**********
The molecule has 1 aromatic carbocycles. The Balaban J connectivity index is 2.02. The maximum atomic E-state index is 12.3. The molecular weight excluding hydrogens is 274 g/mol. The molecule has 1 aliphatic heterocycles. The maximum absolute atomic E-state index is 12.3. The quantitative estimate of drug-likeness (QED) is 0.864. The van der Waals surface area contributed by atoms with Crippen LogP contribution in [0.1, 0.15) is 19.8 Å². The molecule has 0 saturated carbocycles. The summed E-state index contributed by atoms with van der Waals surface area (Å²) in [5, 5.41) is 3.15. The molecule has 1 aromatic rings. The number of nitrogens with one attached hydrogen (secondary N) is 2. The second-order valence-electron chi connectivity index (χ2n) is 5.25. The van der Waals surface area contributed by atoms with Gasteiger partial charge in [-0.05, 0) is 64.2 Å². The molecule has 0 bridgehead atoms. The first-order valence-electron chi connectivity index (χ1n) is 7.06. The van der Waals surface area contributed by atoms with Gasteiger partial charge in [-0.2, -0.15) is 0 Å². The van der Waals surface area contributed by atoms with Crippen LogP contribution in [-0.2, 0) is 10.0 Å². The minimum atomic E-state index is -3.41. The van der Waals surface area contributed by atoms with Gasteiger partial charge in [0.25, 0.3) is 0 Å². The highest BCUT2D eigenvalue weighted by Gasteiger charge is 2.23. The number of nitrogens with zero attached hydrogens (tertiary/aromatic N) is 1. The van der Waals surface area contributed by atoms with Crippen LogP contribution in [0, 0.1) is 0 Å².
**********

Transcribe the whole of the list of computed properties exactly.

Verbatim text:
The molecule has 1 aromatic carbocycles. The Balaban J connectivity index is 2.02. The maximum atomic E-state index is 12.3. The molecular weight excluding hydrogens is 274 g/mol. The molecule has 1 aliphatic heterocycles. The maximum absolute atomic E-state index is 12.3. The quantitative estimate of drug-likeness (QED) is 0.864. The van der Waals surface area contributed by atoms with Crippen LogP contribution in [0.1, 0.15) is 19.8 Å². The molecule has 0 saturated carbocycles. The summed E-state index contributed by atoms with van der Waals surface area (Å²) in [5, 5.41) is 3.15. The molecule has 1 aromatic rings. The number of nitrogens with one attached hydrogen (secondary N) is 2. The second-order valence-electron chi connectivity index (χ2n) is 5.25. The van der Waals surface area contributed by atoms with Gasteiger partial charge in [-0.05, 0) is 64.2 Å². The molecule has 0 bridgehead atoms. The first-order valence-electron chi connectivity index (χ1n) is 7.06. The van der Waals surface area contributed by atoms with Gasteiger partial charge in [-0.2, -0.15) is 0 Å². The van der Waals surface area contributed by atoms with Crippen LogP contribution in [-0.2, 0) is 10.0 Å². The minimum atomic E-state index is -3.41. The van der Waals surface area contributed by atoms with Gasteiger partial charge in [0.25, 0.3) is 0 Å². The highest BCUT2D eigenvalue weighted by Gasteiger charge is 2.23. The number of nitrogens with zero attached hydrogens (tertiary/aromatic N) is 1. The van der Waals surface area contributed by atoms with Crippen LogP contribution in [0, 0.1) is 0 Å².